Amazon neighborhood residents of Eugene are upset at the University of Oregon students cluttering their neighborhood and using their streets as a parking lot as discussed at the Steering Committee meeting, Monday, May 9.
The meeting, located in an event room at Hilyard Community Center, residents, city officials and faculty at the University gathered to discuss the parking issue in hopes of generating ideas for redirecting student parking. Residents and city employees brought up many options for keeping students parking elsewhere, or not driving at all. The meeting did not end with a set plan of action to solve the issue, but residents raised questions and were able to voice their opinions.
Chris Walkup, who lives on 24th Avenue and Emerald Street, attended the Steering Committee meeting to open the discussion on the issue of students and faculty parking in his neighborhood. Walkup’s home on 24th Avenue is a busy street in general, and the added cars make trash pickup difficult along with other concerns like guest parking and creating dangerous traffic for bikers and pedestrians.
The Parking Services Manager of Eugene, Jeff Petry, said the city has no long term plans to alleviate the problem on the residential streets, but the City Traffic Engineer, Tom Larson, said there might be restrictions within the next two years for the neighborhood’s intersections. By placing parking restrictions at the curbs near the intersections, bikers, cars and pedestrians can have better visibility of each other and reduce the number of accidents.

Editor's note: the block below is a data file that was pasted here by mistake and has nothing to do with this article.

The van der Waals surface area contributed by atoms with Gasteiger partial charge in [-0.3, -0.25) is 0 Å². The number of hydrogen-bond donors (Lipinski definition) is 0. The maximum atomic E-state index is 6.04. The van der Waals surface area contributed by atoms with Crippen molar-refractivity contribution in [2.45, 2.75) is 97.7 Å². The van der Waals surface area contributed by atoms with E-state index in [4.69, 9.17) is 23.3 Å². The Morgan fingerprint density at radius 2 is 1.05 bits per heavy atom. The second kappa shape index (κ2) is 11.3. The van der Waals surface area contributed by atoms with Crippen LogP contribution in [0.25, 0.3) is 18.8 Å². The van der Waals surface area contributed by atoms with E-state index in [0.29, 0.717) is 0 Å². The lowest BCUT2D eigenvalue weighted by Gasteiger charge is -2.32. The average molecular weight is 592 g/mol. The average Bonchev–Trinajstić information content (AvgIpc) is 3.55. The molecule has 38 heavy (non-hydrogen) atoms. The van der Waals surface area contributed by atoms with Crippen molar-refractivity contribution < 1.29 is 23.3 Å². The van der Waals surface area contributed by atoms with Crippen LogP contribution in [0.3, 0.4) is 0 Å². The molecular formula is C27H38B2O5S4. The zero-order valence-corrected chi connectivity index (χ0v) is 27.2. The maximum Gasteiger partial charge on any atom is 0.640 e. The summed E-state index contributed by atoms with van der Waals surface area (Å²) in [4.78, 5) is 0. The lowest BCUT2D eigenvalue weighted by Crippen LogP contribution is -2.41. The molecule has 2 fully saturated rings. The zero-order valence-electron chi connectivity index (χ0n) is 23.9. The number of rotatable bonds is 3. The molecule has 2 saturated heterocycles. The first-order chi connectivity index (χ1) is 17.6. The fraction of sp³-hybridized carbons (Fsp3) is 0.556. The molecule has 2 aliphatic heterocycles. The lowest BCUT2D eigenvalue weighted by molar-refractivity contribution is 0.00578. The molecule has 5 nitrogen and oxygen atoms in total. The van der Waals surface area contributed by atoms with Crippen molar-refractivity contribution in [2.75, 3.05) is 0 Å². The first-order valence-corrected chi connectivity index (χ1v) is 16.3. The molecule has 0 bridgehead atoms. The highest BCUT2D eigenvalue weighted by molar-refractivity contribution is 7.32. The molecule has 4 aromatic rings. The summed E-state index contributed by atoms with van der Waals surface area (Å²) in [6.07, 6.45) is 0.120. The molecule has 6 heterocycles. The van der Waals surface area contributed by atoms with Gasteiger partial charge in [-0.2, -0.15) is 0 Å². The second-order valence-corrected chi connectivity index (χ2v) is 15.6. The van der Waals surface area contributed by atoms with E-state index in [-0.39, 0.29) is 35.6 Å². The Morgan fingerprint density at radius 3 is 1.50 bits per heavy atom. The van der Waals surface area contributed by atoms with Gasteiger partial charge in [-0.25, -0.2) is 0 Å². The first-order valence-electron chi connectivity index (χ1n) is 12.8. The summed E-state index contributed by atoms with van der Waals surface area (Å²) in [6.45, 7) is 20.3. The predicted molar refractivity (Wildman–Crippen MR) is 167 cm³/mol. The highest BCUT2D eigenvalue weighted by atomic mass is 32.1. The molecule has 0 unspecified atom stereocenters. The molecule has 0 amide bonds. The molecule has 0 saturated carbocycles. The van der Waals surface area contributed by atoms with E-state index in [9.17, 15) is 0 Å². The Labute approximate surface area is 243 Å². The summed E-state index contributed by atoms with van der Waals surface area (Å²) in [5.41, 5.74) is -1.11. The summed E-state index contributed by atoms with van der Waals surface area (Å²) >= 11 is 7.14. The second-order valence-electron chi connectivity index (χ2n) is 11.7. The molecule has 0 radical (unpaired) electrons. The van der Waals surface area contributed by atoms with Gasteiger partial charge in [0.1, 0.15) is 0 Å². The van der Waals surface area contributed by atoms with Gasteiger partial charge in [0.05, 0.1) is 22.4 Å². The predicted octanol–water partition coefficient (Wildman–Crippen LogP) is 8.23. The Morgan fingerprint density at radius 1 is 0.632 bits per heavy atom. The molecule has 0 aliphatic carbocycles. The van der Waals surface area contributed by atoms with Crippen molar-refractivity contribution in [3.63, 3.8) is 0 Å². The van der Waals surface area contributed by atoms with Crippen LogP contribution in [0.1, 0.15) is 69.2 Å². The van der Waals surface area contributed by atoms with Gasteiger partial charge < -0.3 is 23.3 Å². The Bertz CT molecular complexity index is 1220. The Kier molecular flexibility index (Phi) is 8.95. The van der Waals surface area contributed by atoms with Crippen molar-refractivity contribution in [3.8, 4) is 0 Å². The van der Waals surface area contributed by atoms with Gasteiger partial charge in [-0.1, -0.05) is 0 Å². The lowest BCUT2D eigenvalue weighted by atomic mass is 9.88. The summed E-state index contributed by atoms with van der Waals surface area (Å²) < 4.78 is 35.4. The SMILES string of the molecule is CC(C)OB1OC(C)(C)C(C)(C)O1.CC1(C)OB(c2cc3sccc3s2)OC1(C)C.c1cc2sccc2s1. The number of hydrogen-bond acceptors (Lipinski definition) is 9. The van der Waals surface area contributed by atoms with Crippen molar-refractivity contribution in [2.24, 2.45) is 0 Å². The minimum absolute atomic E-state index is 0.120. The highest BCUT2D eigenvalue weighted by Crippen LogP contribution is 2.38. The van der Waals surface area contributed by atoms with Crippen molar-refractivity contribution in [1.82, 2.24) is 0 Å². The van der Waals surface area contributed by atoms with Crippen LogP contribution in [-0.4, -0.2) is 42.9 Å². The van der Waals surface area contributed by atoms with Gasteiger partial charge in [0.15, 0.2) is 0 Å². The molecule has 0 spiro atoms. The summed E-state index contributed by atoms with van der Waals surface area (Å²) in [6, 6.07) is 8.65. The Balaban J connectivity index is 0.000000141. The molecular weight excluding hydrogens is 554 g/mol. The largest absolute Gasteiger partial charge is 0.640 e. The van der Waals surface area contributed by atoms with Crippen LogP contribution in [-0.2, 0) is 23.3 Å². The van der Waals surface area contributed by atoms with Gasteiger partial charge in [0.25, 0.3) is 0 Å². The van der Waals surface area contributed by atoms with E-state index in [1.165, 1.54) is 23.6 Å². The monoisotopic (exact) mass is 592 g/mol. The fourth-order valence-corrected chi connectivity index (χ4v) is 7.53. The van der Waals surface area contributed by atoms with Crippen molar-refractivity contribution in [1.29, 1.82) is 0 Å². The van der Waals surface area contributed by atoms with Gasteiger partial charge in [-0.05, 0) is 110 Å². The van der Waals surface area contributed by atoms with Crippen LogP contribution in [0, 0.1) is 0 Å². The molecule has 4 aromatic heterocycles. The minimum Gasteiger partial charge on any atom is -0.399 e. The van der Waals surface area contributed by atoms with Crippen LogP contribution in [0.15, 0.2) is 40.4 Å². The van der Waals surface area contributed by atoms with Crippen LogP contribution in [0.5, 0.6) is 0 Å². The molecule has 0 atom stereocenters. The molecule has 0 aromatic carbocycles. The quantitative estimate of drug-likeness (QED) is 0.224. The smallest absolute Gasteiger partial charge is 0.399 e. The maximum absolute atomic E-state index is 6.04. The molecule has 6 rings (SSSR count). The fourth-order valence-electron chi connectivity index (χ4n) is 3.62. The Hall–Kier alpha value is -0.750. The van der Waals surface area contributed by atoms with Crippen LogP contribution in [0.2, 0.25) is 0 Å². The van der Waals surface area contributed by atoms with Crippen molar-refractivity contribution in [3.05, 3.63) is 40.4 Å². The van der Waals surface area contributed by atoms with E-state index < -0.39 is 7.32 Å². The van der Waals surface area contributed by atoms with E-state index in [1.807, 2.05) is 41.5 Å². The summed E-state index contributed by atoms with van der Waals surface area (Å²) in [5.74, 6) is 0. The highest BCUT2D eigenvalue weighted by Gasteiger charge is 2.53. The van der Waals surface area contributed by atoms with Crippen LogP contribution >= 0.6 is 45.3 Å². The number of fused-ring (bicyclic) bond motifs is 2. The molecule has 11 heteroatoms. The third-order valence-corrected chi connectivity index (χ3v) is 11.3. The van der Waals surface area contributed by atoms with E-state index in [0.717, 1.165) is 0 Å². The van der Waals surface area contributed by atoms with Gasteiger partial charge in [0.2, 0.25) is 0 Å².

University of Oregon students have been straying from parking near campus due to the increase in meter parking and two hour parking zones. More students are not willing to pay the parking permit fees or risk getting a parking ticket. Gwen Bolden, the Director of Park and Transport at the University, said the UO discourages freshmen from bringing their cars, but does not have any other plans to combat the overflow of cars parking around campus. “There are options out there, but there’s nothing that we’ve looked at to this point yet,” Bolden said. “It’s very important to make sure neighbors’ concerns are being met.”
To meet the neighbors’ concerns, the city will likely implement two hour parking in the areas surrounding 24th Avenue within the coming years.
In other business the residents also brought up issues of the maintenance of Amazon Park regarding the flooding of the running trails and the Dog Park. Another important concern is the hopeful repaving of the skate park to smooth concrete to increase the safety of the skateboarders.